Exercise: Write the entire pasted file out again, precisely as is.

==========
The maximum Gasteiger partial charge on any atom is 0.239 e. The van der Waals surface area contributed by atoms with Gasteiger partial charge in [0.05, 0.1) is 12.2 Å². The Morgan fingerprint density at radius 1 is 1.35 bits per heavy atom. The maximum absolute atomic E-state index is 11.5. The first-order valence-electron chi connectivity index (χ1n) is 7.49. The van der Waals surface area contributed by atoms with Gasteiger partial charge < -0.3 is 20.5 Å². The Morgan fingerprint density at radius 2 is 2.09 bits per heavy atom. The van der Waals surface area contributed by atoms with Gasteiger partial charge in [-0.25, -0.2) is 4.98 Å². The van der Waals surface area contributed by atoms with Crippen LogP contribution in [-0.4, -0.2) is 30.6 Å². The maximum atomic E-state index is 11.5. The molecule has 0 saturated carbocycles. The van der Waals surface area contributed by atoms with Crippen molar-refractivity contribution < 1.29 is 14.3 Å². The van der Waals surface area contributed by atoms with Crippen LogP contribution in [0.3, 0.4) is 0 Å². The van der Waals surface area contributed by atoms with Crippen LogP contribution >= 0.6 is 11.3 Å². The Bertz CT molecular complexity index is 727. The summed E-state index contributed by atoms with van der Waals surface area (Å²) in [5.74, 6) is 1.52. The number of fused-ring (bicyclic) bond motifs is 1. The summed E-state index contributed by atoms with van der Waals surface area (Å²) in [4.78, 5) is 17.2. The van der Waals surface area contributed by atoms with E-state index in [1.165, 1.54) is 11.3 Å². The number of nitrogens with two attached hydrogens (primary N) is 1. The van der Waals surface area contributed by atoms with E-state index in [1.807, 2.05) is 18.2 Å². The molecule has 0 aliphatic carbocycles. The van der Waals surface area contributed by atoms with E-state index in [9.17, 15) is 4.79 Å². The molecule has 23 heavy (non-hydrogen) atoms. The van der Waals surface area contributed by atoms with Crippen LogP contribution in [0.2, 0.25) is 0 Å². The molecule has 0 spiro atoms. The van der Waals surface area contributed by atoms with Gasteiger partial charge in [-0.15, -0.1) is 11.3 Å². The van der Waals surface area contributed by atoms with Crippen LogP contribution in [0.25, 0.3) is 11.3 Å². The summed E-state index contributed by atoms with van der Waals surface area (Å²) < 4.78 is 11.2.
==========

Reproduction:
The maximum Gasteiger partial charge on any atom is 0.239 e. The van der Waals surface area contributed by atoms with Gasteiger partial charge in [0.05, 0.1) is 12.2 Å². The Morgan fingerprint density at radius 1 is 1.35 bits per heavy atom. The maximum absolute atomic E-state index is 11.5. The first-order valence-electron chi connectivity index (χ1n) is 7.49. The van der Waals surface area contributed by atoms with Gasteiger partial charge < -0.3 is 20.5 Å². The Morgan fingerprint density at radius 2 is 2.09 bits per heavy atom. The van der Waals surface area contributed by atoms with Gasteiger partial charge in [-0.25, -0.2) is 4.98 Å². The van der Waals surface area contributed by atoms with Crippen LogP contribution in [-0.4, -0.2) is 30.6 Å². The maximum atomic E-state index is 11.5. The molecule has 0 saturated carbocycles. The van der Waals surface area contributed by atoms with Crippen molar-refractivity contribution < 1.29 is 14.3 Å². The van der Waals surface area contributed by atoms with Crippen LogP contribution in [0.3, 0.4) is 0 Å². The van der Waals surface area contributed by atoms with Crippen LogP contribution >= 0.6 is 11.3 Å². The Bertz CT molecular complexity index is 727. The summed E-state index contributed by atoms with van der Waals surface area (Å²) in [5.74, 6) is 1.52. The number of fused-ring (bicyclic) bond motifs is 1. The summed E-state index contributed by atoms with van der Waals surface area (Å²) in [4.78, 5) is 17.2. The van der Waals surface area contributed by atoms with E-state index in [1.165, 1.54) is 11.3 Å². The number of nitrogens with two attached hydrogens (primary N) is 1. The van der Waals surface area contributed by atoms with E-state index in [1.807, 2.05) is 18.2 Å². The molecule has 0 aliphatic carbocycles. The van der Waals surface area contributed by atoms with E-state index in [9.17, 15) is 4.79 Å². The molecule has 23 heavy (non-hydrogen) atoms. The van der Waals surface area contributed by atoms with Crippen LogP contribution in [0.2, 0.25) is 0 Å². The molecule has 0 spiro atoms. The van der Waals surface area contributed by atoms with Gasteiger partial charge in [-0.15, -0.1) is 11.3 Å². The van der Waals surface area contributed by atoms with Crippen LogP contribution in [0.25, 0.3) is 11.3 Å². The summed E-state index contributed by atoms with van der Waals surface area (Å²) < 4.78 is 11.2.